Understanding the Alstrong Aerator
If it is considered as just an expensive way of poking holes in the soil then that is to misunderstand its action for, when driven hard, it becomes a fully fledged soil engaging implement that has an effect up to 30cm deep.
That effect is to fracture the soil and create fissures which allows air to penetrate below the compacted top layer and well into the root zone, while allowing an easier passage for water to drain from the surface.
While we tend to think of pasture as being less prone to soil compaction than tillage ground, Alan Winters, founder of Alstrong, points out that cattle are the worst at compacting the top few inches of soil, especially when intensely grazed.
Field operations such as slurry spreading or silage harvesting just add to the damage he notes, and so regular servicing of the soil is important to keep it working at its best.
Alan believes that the implement he has developed and brought to the market over the past few years does just that by rapidly inserting a blade into the ground which causes the compacted soil to fracture, while leaving the sward intact.
This, he insists, is a quite different action from gently pushing a spike or lug into the soil in the hope that air will have a better chance of getting to the roots.
In such a scenario the effect is limited to the area immediately surrounding the insertion point. The Alstrong Aerator cracks the soil in between the insertion points and so all the ground is treated rather than that immediately next to the hole.
It also causes fissuring of the ground from the top down rather than from the bottom up, as a subsoiler would do, meaning the greatest amount of cracking occurs in the compacted layer.
Weight is also an important consideration. The heavier the machine, the greater the effect, and so there is no skimping on steel in its construction. When dry, it weighs 3.5t, by ballasting the roller with water another 2t can be added.
The Alstrong aerator has the greatest effect when the soil is dry, yet that does not preclude its use at either end of the season.
Alan suggests that fields are are treated three times a year. The first is just before slurry is spread as the slits will allow it to seep into the ground rather than off the surface.
The second is after first cut silage when the ground is most likely to respond to the treatment, while the third is much later in season to repair the damage inflicted over the autumn grazing period.
This might sound a rather extravagant regime but he does have customers who undertake it every year with worthwhile results.
One reason why it can be done so often is that it is a reasonably quick procedure. The best results are achieved with a speed in excess of 10mph (16km/h).
At this pace the 3m machine will cover 9-10ac per hour, two day’s work on a 160ac farm with a large enough tractor, which is recommended as being of at least 120hp, or 150hp to be quite sure on uneven ground.
This is obviously far in excess of what would be demanded by a flat roller, reflecting the fact that it is working on the soil rather than merely squashing the grass.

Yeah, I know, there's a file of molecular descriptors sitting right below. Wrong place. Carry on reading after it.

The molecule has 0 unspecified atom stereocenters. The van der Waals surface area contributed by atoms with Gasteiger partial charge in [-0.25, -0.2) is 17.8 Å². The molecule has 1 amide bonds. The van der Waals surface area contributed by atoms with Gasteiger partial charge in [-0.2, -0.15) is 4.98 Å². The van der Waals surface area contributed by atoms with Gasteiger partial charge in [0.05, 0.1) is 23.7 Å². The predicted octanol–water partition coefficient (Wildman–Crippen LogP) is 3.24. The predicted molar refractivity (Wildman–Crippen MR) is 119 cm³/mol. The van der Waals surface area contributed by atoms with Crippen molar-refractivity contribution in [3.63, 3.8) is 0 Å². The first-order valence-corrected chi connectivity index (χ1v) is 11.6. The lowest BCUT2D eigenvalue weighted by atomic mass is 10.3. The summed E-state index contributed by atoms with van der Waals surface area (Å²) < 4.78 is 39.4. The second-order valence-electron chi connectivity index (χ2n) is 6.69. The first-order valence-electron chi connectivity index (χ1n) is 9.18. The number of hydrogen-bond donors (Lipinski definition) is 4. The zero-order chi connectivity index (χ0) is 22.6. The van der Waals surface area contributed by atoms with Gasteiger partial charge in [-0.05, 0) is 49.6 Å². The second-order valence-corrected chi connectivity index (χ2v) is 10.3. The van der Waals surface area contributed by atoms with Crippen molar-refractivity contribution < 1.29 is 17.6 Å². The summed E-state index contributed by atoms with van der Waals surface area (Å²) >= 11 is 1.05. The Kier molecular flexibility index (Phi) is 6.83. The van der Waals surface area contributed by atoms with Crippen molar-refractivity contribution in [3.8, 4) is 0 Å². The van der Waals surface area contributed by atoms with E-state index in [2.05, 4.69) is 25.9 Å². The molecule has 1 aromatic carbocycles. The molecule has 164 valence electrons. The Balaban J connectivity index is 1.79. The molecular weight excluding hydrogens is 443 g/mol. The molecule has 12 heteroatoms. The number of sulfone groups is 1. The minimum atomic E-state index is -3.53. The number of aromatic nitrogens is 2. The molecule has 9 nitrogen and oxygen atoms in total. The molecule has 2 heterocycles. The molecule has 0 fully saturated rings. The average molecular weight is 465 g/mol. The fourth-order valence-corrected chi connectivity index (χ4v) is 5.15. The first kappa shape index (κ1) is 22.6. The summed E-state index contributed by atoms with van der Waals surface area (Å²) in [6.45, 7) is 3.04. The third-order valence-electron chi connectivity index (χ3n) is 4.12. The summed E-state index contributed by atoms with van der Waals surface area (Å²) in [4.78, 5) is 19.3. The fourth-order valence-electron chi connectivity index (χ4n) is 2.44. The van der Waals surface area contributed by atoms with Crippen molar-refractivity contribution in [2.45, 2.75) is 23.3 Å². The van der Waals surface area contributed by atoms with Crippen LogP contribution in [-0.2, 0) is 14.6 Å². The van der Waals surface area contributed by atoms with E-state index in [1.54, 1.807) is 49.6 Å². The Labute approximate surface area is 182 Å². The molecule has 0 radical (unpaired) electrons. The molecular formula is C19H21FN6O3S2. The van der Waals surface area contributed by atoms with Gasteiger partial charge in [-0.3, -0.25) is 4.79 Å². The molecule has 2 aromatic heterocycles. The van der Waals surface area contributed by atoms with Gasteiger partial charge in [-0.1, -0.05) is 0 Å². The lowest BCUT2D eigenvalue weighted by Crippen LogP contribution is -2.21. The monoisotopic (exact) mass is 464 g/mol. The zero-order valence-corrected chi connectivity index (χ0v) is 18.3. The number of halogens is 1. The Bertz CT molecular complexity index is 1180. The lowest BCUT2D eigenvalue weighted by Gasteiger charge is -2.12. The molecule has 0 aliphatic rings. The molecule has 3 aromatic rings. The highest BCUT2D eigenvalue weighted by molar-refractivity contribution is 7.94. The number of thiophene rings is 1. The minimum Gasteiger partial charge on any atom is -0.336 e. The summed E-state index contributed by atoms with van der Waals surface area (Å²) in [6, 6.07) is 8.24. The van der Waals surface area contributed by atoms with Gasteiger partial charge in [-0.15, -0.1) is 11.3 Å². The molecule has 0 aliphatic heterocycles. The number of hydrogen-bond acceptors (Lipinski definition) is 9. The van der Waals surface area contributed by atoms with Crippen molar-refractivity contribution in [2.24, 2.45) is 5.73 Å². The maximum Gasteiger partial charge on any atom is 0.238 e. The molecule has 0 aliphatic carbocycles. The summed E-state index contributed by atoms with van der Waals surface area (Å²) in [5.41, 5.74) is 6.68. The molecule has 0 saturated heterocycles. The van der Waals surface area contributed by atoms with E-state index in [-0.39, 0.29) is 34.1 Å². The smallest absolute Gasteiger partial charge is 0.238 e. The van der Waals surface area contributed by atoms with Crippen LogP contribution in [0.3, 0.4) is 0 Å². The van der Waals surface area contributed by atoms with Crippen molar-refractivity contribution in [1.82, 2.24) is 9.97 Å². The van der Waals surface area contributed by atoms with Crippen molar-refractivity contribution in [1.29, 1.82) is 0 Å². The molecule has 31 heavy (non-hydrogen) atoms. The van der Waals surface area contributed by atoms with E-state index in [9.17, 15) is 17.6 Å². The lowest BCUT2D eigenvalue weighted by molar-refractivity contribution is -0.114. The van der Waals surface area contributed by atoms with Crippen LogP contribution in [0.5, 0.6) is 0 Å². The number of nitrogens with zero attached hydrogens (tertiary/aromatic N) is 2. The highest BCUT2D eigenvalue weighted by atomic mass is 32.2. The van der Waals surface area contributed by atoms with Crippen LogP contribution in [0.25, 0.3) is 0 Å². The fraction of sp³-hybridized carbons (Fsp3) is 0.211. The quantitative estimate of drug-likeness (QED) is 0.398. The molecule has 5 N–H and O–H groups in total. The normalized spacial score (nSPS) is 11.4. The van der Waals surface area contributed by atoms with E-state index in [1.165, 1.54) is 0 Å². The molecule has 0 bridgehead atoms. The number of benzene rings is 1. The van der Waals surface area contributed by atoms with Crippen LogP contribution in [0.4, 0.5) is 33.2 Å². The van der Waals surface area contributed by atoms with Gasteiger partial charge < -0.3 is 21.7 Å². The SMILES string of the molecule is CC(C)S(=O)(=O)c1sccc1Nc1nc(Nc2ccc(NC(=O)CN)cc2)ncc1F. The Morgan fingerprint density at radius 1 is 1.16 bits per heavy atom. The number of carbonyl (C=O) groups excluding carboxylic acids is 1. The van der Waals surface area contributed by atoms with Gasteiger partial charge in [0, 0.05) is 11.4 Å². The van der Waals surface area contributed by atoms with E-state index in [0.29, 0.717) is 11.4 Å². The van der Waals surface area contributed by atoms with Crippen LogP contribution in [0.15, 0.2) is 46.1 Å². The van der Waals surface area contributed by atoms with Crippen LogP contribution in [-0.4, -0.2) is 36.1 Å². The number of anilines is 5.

The aerator is producing 14 cuts/m², the blades are 15cm high, which all adds up to a hefty draught requirement at a speed of over 10mph.
It might be thought that once having set the machine in motion it would take a good deal of effort to stop it, but Alan notes that it will stop the tractor just as soon as you take your foot off the throttle.
To ensure there is the weight available to penetrate the soil at speed, plenty of steel is incorporated into the implement. The roller itself is of tube with an 18mm wall while the end plates are 10mm and the frame sides 30mm thick.
The patented blades are of high boron steel and come with a lifetime guarantee against breaking, and so far, Alan has had to replace just two items altogether.
Nylon bearings by Alstrong
Another point of interest are the bearings for the roller. It was felt right from the start that steel ball or roller bearings would simply not be up to the task of absorbing any shock caused by hitting hidden rocks, so nylon sleeves are shrunk into the bearing housings instead.
If regularly greased these should provide a long service life and so it has proved, with no known problems out in the field.
Other than the wheels and ancillaries such as light fittings, the Aerators are built entirely in-house.
Alan served his apprenticeship in fabrication and turning, with a nearby construction company, and it was being laid off in the recession that motivated him to make the weekend job full-time.
Coupling this ability to create from steel with the frustration of a local contractor who was having problems with subsoiling, brought about the invention of the aerator.
Blade positioning is key
Most of the design time was taken up in optimising the size, angle and placement of the blades on the drum, getting this right was critical to getting the machine working properly.
However, each needs to be welded on separately and so far, he has not yet hit upon a method of fixing them on without this labourious task.
Finding welders to do so is also difficult, with local food processing and pharmaceutical companies paying very competitive rates.
In addition to the Aerator, Alan has also developed an innovative paddock rejuvenation implement, known as the Auctus, which Agriland will be covering in the near future.